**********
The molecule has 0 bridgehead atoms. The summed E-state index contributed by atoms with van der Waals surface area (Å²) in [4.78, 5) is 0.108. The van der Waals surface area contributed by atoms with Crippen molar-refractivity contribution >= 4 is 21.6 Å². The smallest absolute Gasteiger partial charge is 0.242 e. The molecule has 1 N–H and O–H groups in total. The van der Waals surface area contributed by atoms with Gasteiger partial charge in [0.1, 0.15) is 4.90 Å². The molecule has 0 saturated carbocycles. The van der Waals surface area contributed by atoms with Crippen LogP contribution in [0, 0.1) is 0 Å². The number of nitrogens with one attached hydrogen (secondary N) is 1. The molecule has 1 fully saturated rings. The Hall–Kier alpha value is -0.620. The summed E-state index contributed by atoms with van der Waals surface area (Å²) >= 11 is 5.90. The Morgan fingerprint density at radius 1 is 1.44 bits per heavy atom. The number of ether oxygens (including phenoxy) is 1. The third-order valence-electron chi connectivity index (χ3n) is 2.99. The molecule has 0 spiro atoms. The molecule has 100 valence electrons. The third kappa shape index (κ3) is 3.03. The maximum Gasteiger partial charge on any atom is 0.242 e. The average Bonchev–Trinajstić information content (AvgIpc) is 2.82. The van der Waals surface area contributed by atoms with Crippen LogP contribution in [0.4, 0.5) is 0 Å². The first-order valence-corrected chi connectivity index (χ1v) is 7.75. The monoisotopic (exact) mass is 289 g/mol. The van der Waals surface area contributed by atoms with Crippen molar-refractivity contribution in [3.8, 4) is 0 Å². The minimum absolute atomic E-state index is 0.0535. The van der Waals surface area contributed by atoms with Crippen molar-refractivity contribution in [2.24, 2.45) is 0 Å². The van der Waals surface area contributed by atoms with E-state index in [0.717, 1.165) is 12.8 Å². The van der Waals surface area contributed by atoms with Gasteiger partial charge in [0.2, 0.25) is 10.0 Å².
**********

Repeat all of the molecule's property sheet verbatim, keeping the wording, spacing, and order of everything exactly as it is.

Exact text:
The molecule has 0 bridgehead atoms. The summed E-state index contributed by atoms with van der Waals surface area (Å²) in [4.78, 5) is 0.108. The van der Waals surface area contributed by atoms with Crippen molar-refractivity contribution >= 4 is 21.6 Å². The smallest absolute Gasteiger partial charge is 0.242 e. The molecule has 1 N–H and O–H groups in total. The van der Waals surface area contributed by atoms with Gasteiger partial charge in [0.1, 0.15) is 4.90 Å². The molecule has 0 saturated carbocycles. The van der Waals surface area contributed by atoms with Crippen LogP contribution in [0, 0.1) is 0 Å². The number of nitrogens with one attached hydrogen (secondary N) is 1. The molecule has 1 fully saturated rings. The Hall–Kier alpha value is -0.620. The summed E-state index contributed by atoms with van der Waals surface area (Å²) >= 11 is 5.90. The Morgan fingerprint density at radius 1 is 1.44 bits per heavy atom. The number of ether oxygens (including phenoxy) is 1. The third-order valence-electron chi connectivity index (χ3n) is 2.99. The molecule has 0 spiro atoms. The molecule has 100 valence electrons. The third kappa shape index (κ3) is 3.03. The maximum Gasteiger partial charge on any atom is 0.242 e. The average Bonchev–Trinajstić information content (AvgIpc) is 2.82. The van der Waals surface area contributed by atoms with Crippen LogP contribution in [0.4, 0.5) is 0 Å². The first-order valence-corrected chi connectivity index (χ1v) is 7.75. The monoisotopic (exact) mass is 289 g/mol. The van der Waals surface area contributed by atoms with Crippen molar-refractivity contribution in [3.8, 4) is 0 Å². The minimum absolute atomic E-state index is 0.0535. The van der Waals surface area contributed by atoms with Crippen molar-refractivity contribution in [2.24, 2.45) is 0 Å². The van der Waals surface area contributed by atoms with E-state index in [0.717, 1.165) is 12.8 Å². The van der Waals surface area contributed by atoms with Gasteiger partial charge in [0.2, 0.25) is 10.0 Å².